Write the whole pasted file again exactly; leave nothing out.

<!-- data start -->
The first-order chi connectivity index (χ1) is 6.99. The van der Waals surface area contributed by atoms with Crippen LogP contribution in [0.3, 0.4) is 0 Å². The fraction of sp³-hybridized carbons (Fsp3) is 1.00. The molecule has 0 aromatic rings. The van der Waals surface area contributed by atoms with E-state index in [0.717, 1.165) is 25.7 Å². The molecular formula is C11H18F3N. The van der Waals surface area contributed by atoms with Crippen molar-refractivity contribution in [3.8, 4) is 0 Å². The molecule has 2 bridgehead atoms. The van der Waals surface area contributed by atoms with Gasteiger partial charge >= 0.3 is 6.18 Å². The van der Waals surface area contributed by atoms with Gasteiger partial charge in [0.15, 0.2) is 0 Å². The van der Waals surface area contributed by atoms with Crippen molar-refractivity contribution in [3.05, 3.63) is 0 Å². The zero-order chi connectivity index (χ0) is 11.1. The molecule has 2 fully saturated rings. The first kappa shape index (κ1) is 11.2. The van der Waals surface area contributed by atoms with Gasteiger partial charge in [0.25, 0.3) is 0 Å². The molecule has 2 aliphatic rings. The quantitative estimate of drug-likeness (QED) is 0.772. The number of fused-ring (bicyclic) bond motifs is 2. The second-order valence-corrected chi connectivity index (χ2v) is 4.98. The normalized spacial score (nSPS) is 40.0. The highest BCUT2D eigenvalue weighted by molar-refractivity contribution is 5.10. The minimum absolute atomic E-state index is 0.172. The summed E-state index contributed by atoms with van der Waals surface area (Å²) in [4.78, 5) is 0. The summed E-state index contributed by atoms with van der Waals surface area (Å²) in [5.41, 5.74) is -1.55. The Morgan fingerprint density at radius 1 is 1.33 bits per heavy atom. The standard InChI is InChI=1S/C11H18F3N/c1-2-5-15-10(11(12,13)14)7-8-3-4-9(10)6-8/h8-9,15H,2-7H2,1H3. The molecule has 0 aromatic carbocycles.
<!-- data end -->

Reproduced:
The first-order chi connectivity index (χ1) is 6.99. The van der Waals surface area contributed by atoms with Crippen LogP contribution in [0.3, 0.4) is 0 Å². The fraction of sp³-hybridized carbons (Fsp3) is 1.00. The molecule has 0 aromatic rings. The van der Waals surface area contributed by atoms with E-state index in [0.717, 1.165) is 25.7 Å². The molecular formula is C11H18F3N. The van der Waals surface area contributed by atoms with Crippen molar-refractivity contribution in [3.8, 4) is 0 Å². The molecule has 2 bridgehead atoms. The van der Waals surface area contributed by atoms with Gasteiger partial charge >= 0.3 is 6.18 Å². The van der Waals surface area contributed by atoms with Gasteiger partial charge in [0.15, 0.2) is 0 Å². The van der Waals surface area contributed by atoms with Crippen molar-refractivity contribution in [3.05, 3.63) is 0 Å². The zero-order chi connectivity index (χ0) is 11.1. The molecule has 2 fully saturated rings. The first kappa shape index (κ1) is 11.2. The van der Waals surface area contributed by atoms with Gasteiger partial charge in [0.25, 0.3) is 0 Å². The molecule has 2 aliphatic rings. The quantitative estimate of drug-likeness (QED) is 0.772. The number of fused-ring (bicyclic) bond motifs is 2. The second-order valence-corrected chi connectivity index (χ2v) is 4.98. The normalized spacial score (nSPS) is 40.0. The highest BCUT2D eigenvalue weighted by molar-refractivity contribution is 5.10. The minimum absolute atomic E-state index is 0.172. The summed E-state index contributed by atoms with van der Waals surface area (Å²) in [4.78, 5) is 0. The summed E-state index contributed by atoms with van der Waals surface area (Å²) in [5.41, 5.74) is -1.55. The Morgan fingerprint density at radius 1 is 1.33 bits per heavy atom. The standard InChI is InChI=1S/C11H18F3N/c1-2-5-15-10(11(12,13)14)7-8-3-4-9(10)6-8/h8-9,15H,2-7H2,1H3. The molecule has 0 aromatic carbocycles.